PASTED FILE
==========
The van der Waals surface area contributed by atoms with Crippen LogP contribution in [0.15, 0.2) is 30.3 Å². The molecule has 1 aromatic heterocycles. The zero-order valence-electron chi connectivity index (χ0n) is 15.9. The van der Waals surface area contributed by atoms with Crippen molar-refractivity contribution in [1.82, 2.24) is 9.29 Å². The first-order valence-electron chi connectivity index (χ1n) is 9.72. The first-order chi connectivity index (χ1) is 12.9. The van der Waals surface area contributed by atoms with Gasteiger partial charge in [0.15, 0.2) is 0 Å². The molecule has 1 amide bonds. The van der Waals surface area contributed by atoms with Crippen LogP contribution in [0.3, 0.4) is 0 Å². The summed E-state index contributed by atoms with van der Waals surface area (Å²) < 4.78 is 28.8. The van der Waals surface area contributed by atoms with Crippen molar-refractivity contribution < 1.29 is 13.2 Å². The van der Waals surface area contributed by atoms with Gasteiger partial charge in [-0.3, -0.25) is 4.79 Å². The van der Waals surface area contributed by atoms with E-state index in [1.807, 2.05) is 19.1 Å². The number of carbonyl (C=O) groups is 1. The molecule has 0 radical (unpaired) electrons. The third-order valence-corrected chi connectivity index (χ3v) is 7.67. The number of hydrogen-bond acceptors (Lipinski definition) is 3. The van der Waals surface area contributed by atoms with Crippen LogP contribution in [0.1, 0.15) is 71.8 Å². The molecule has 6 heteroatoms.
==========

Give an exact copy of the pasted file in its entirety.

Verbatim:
The van der Waals surface area contributed by atoms with Crippen LogP contribution in [0.15, 0.2) is 30.3 Å². The molecule has 1 aromatic heterocycles. The zero-order valence-electron chi connectivity index (χ0n) is 15.9. The van der Waals surface area contributed by atoms with Crippen molar-refractivity contribution in [1.82, 2.24) is 9.29 Å². The first-order valence-electron chi connectivity index (χ1n) is 9.72. The first-order chi connectivity index (χ1) is 12.9. The van der Waals surface area contributed by atoms with Gasteiger partial charge in [0.15, 0.2) is 0 Å². The molecule has 1 amide bonds. The van der Waals surface area contributed by atoms with Crippen LogP contribution in [0.3, 0.4) is 0 Å². The summed E-state index contributed by atoms with van der Waals surface area (Å²) < 4.78 is 28.8. The van der Waals surface area contributed by atoms with Crippen molar-refractivity contribution < 1.29 is 13.2 Å². The van der Waals surface area contributed by atoms with Gasteiger partial charge in [-0.3, -0.25) is 4.79 Å². The van der Waals surface area contributed by atoms with E-state index in [1.807, 2.05) is 19.1 Å². The number of carbonyl (C=O) groups is 1. The molecule has 0 radical (unpaired) electrons. The third-order valence-corrected chi connectivity index (χ3v) is 7.67. The number of hydrogen-bond acceptors (Lipinski definition) is 3. The van der Waals surface area contributed by atoms with Crippen LogP contribution in [0.1, 0.15) is 71.8 Å². The molecule has 6 heteroatoms.